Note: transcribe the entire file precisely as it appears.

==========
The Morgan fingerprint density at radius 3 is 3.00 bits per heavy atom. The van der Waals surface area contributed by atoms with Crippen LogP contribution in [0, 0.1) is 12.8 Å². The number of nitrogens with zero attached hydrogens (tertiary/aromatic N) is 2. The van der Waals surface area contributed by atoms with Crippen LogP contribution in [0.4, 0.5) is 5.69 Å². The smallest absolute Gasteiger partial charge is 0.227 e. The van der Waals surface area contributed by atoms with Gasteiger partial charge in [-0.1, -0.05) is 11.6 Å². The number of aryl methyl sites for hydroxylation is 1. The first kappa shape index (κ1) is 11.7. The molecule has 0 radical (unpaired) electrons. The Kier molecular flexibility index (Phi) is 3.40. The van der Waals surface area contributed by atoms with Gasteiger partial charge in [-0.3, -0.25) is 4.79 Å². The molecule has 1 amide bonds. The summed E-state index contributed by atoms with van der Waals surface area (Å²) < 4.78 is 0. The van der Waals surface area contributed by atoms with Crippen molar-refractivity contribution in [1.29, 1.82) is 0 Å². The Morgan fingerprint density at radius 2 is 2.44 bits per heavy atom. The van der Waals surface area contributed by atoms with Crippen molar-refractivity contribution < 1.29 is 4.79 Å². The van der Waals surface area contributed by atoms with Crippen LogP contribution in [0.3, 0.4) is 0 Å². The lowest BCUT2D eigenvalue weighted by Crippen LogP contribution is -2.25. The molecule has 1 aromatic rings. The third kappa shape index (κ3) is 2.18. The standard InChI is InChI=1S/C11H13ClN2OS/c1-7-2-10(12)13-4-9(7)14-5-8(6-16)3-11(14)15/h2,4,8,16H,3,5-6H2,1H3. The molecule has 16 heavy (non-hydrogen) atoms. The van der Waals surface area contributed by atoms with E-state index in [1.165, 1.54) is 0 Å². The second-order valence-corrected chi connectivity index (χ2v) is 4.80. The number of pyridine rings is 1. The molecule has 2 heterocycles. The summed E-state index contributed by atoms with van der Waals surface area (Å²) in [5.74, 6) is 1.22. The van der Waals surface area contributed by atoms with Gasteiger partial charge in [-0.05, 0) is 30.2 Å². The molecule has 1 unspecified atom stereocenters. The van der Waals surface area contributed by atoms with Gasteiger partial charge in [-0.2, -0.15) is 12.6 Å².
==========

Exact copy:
The Morgan fingerprint density at radius 3 is 3.00 bits per heavy atom. The van der Waals surface area contributed by atoms with Crippen LogP contribution in [0, 0.1) is 12.8 Å². The number of nitrogens with zero attached hydrogens (tertiary/aromatic N) is 2. The van der Waals surface area contributed by atoms with Crippen LogP contribution in [0.4, 0.5) is 5.69 Å². The smallest absolute Gasteiger partial charge is 0.227 e. The van der Waals surface area contributed by atoms with Gasteiger partial charge in [-0.1, -0.05) is 11.6 Å². The number of aryl methyl sites for hydroxylation is 1. The first kappa shape index (κ1) is 11.7. The molecule has 0 radical (unpaired) electrons. The Kier molecular flexibility index (Phi) is 3.40. The van der Waals surface area contributed by atoms with Gasteiger partial charge in [-0.3, -0.25) is 4.79 Å². The molecule has 1 amide bonds. The summed E-state index contributed by atoms with van der Waals surface area (Å²) < 4.78 is 0. The van der Waals surface area contributed by atoms with Crippen molar-refractivity contribution in [1.29, 1.82) is 0 Å². The Morgan fingerprint density at radius 2 is 2.44 bits per heavy atom. The van der Waals surface area contributed by atoms with Crippen molar-refractivity contribution < 1.29 is 4.79 Å². The van der Waals surface area contributed by atoms with Crippen LogP contribution in [0.3, 0.4) is 0 Å². The lowest BCUT2D eigenvalue weighted by Crippen LogP contribution is -2.25. The molecule has 1 aromatic rings. The third kappa shape index (κ3) is 2.18. The standard InChI is InChI=1S/C11H13ClN2OS/c1-7-2-10(12)13-4-9(7)14-5-8(6-16)3-11(14)15/h2,4,8,16H,3,5-6H2,1H3. The molecule has 16 heavy (non-hydrogen) atoms. The van der Waals surface area contributed by atoms with E-state index in [1.165, 1.54) is 0 Å². The second-order valence-corrected chi connectivity index (χ2v) is 4.80. The number of pyridine rings is 1. The molecule has 2 heterocycles. The summed E-state index contributed by atoms with van der Waals surface area (Å²) in [5.74, 6) is 1.22. The van der Waals surface area contributed by atoms with Gasteiger partial charge in [-0.05, 0) is 30.2 Å². The molecule has 1 unspecified atom stereocenters. The van der Waals surface area contributed by atoms with Gasteiger partial charge in [-0.2, -0.15) is 12.6 Å².